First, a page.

The Iraqi battalion commander signaled for his troops to move out. Doc helped me up and we gathered our equipment, strapped on our helmets and walked into the dizzying heat.

"Don't worry sir," Doc told me as he walked beside me into the street. "All's well that ends, right?"

It was something I had said to my troops many times as they struggled through difficulties. Soon it will end, I told them, and sometimes, all is well that simply ends. Sometimes in the midst of misery and suffering, when you can't be sure of the outcome, all you can look forward to is the end.

That was the last mission I conducted with Doc Pooley; he left for his R&R shortly thereafter. By the time he returns we will have different duties in different places. Though I will miss walking garbage-strewn streets with my friend, I cannot be sad that this miserable punishing mission came to an end.

The end, sometimes, is all one has to look forward to, and at the end of each mission, we are one step closer to finally going home.

Officer Responds To 'Gutless Coward' Charge

Over the past few months, Capt. Nate Rawlings has been taking people's questions about his experience as an Army officer stop-lossed in Iraq. Many of those who write him applaud his efforts, and others are more skeptical. You can send your questions and comments through this form.

Question For Capt. Nate Rawlings

Capt. Rawlings,

What gives America the right to invade some country on the pretext of unfounded allegations made up to justify their invasion? Do you really feel proud of yourself as a murderer of innocent people? Who are you to go a country and force democracy on the people? If the U.S.A. did not have bombs and just fought a land war with conventional weapons I can assure you they would not be talking so bravely because they would be whipped so bad into defeat that they will never recover from their defeat. You call yourself a soldier, but I call you and all the others who are in the U.S. Armed Forces gutless cowards and murderers with their embassies hiding behind the fortress called the "Green Zone." I challenge you to answer this one, you coward.

—Mohmed Hasan, Roeland Park, Kan.

Capt. Rawlings' Answer

Dear Mr. Hasan,

Your question is very important because it strikes at the fundamentals of why we are here, but before I get into that I need to clarify a few things. While we do have bombs, artillery and missiles, much of the conflict, including my own current operation, is being fought in densely urban areas where such large weapons would cause massive loss of life and destruction of infrastructure. As a result, most of the fighting is being done by foot soldiers, rifle to rifle and by walking the streets and searching for insurgents. Any use of the larger, more destructive weaponry is always weighed against potential damage to the area and, most important, potential civilians killed or wounded. We avoid such damage and death at all costs.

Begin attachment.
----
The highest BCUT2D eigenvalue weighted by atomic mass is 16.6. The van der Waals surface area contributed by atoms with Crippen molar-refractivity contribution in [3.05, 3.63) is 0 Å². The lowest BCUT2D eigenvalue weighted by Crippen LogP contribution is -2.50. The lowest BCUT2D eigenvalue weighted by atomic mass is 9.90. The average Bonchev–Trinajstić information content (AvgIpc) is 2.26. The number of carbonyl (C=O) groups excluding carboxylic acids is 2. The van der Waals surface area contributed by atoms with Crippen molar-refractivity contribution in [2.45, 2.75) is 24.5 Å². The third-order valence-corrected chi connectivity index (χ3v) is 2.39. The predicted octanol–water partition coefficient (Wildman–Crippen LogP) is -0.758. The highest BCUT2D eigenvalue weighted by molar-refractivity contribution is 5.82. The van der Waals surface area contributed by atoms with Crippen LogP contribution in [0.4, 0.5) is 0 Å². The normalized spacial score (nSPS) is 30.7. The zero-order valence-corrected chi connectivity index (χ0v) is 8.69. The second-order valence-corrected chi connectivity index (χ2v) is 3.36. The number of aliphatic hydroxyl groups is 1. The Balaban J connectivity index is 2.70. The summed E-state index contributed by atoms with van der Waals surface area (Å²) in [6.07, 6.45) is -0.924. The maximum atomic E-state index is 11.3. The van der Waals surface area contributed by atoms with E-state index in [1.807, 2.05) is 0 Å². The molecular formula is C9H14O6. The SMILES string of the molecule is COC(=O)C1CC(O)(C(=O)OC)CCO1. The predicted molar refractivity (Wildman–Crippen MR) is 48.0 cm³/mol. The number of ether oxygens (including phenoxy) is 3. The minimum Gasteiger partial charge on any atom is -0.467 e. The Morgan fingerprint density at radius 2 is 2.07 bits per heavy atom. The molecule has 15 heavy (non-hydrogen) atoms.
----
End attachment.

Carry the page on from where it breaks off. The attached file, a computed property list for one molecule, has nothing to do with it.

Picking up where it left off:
What impresses me about your question is that it addresses one of the most important issues in this war: Why are we here? You obviously care enough about the current situation to write in to NPR, but your thoughts don't provide any answers to the questions you pose. I am here because I am a soldier and swore an oath to defend my country and the Constitution, and when my commander in chief orders me to move I will go.

If you feel that we entered into this conflict unjustly and feel that we should not be here, then do all that you can to bring us home. First, study the conflict up and down so that you will have the knowledge to make your argument. Use the Freedom of Information Act to access documents that will, hopefully, explain the rationale for entering this conflict. Read the accounts by journalists and soldiers and talk to those who have been here because their experience is valid and their thoughts are important. Once you have the facts to back up the claims you want to make, write editorials, lead protests and, most important, vote for candidates in the upcoming election who share your views on the war. You believe political power without moral justification is perilous; I believe that passionate defiance without political engagement is worthless. Your vote is a powerful tool that should be used to make your voice heard. My father always said that people should and will vote with their feet. If you are truly passionate that we should not be fighting in Iraq then vote with your feet and work to change that.